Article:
For Victor Jara, a Chilean folk singer


Forty-four bullets, Victor, have nothing to do with a broken guitar string,
a crack in the handle,
the snap of bone in hands no longer capable of lifting a pick.
We did not pull the triggers,
but we were there,
five thousand, ten thousand, miles away,
each bullet,
each vote,
each piece of apathy.

The first bullet the too bright sun when you step outside the theater,
the second
cauliflower trees and an Antigua sky.

How do you silence a man? Three bullets? Four?

The fifth bullet tore away the chords,
the sixth, harmony,
the seventh and the eighth.

Can you break a wrist with butter?
Cross your arms over your chest to keep blemishes inside?
Seek the embryo inside the acorn?

The voice no longer carries fire,
the acoustic guitar, a ninth bullet, crushed to the side
and the light it used to help you carry in the palm of your hands,
a tenth bullet, too dim to engage the shadows.
An eleventh bullet, a twelfth and a thirteenth.


Then there is a wonderful silence
and a great richness in smoke.

The mind fills itself with apple slices, a fourteenth bullet,
cinnamon and curry, fifteen,
ripe pears and huckleberry juice, sixteen,
and the color of leaves,
the color of wool,
the color of snow, seventeen, eighteen, nineteen, dripping down to the valley.

The soldiers cannot stop themselves
glazed with blood and flesh, their hearts and eyes wide open.

        Twenty bullets.
On and on like rain.


At the Inquisition men said they saw rainbows.


The songs that once were,
the way they sang to the skin,
melodies of good health and good times,
knowledge, self esteem,
a twenty-sixth bullet.

This is not our life.


This is not our time.


The songs no longer know lovemaking.


Passion is in blood
and blood is everywhere.



We were complicit.
I do not know if they could bury you, Victor.
I do not know if they did.
The soldiers were ordered to do a job and they did it.


Gunpowder and fog, thick and grand, the noise, thirty-five bullets,
cracks in the bones, thirty-six, tears in flesh, thirty-seven,
concrete and cell blocks, thirty-eight,
the bars vibrating, thirty-nine, with the singing of gunfire.



Your heart is one, perhaps two, bullets strong.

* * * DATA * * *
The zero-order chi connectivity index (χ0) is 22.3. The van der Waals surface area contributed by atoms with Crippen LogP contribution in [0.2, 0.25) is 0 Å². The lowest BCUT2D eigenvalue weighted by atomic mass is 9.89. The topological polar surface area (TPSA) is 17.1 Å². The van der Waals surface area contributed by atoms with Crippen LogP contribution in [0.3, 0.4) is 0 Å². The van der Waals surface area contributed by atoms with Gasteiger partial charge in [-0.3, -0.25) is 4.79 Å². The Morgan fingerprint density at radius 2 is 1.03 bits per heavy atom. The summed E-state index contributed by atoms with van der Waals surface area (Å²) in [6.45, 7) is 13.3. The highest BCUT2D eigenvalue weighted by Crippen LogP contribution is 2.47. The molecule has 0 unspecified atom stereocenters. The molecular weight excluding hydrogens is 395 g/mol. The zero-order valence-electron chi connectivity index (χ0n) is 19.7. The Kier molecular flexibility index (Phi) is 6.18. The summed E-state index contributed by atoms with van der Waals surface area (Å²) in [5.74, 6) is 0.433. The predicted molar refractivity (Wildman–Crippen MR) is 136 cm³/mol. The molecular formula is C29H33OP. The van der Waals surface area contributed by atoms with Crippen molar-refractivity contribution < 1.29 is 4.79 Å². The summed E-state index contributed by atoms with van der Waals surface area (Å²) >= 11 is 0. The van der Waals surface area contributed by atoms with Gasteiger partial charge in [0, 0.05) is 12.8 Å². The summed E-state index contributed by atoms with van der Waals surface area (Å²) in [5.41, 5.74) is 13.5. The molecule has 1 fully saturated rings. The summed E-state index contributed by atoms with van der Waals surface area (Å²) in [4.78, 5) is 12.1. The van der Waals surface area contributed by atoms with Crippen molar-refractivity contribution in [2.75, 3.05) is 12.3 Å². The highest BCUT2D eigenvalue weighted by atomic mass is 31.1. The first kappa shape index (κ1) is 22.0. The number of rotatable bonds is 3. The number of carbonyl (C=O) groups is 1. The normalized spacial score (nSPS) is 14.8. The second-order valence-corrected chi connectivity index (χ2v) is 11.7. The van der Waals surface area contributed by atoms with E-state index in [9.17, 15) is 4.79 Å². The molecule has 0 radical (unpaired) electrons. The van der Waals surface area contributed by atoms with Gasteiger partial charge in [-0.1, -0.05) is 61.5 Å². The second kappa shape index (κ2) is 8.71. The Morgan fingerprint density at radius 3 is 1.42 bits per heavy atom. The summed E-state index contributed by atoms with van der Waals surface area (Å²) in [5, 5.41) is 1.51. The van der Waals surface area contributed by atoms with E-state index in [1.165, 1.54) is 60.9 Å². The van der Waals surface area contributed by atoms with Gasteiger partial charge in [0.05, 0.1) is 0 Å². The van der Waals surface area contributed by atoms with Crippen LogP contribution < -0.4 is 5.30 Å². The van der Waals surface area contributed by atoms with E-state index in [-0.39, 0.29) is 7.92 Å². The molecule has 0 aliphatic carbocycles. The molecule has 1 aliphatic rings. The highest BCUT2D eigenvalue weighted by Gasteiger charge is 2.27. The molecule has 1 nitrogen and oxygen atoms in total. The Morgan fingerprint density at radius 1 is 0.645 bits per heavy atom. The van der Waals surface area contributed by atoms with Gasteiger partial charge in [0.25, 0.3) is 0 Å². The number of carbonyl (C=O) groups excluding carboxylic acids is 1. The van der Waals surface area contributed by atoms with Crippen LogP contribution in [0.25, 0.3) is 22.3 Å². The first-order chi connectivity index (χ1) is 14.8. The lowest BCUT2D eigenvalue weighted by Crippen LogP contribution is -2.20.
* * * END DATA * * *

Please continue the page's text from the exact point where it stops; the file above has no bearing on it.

One times two bullets can kill a man.


Inspiration is five by nine bullets strong.

The military did its job and did it well.
We left it alone in our bedrooms watching late night television.
Someone else cleaned the oil cloth covering the concrete.
Someone else repaired the walls.
Someone else hummed the tune
and gave it to another who passed it on.
Forty-four bullets cannot kill a spirit.

Forty-four bullets,
a broken guitar,
the first steps of spring,
the smell of cooked chicken.

Five times nine bullets are needed to kill all of a man.
They were one bullet short.

Poet’s note: In the 1970’s General Augusto Pinochet became the major power in the Chilean government after the assassination of the popular leader, Salvador Allende: “(Victor Jara, a left wing Chilean folk singer and supporter of Allende) was seized and taken to Chile’s notorious National Stadium to be reeducated. Soldiers broke his hands so he couldn’t play the guitar. Then they shot him 44 times ‘to make sure he could not inspire…from the grave.’” —from a review by Stephen Lendman of Naomi Klein’s book, The Shock Doctrine, in the November, 2007 edition of Substance.

Michael H. Brownstein has been widely published throughout the small and literary presses. His work has appeared in The Café Review, American Letters and Commentary, Skidrow Penthouse, Xavier Review, Hotel Amerika, After Hours, Free Lunch, Meridian Anthology of Contemporary Poetry, The Pacific Review and others. In addition, he has eight poetry chapbooks including The Shooting Gallery (Samidat Press, 1987), Poems from the Body Bag (Ommation Press, 1988), A Period of Trees (Snark Press, 2004) and What Stone Is (Fractal Edge Press, 2005).

Brownstein taught elementary school in Chicago’s inner city (he is now retired), but he continues to study authentic African instruments with his students, conducts grant-writing workshops for educators and the State of Illinois Title 1 Convention, and records performance and music pieces with grants from the City of Chicago’s Department of Cultural Affairs, the Oppenheimer Foundation, BP Leadership Grants, and others.

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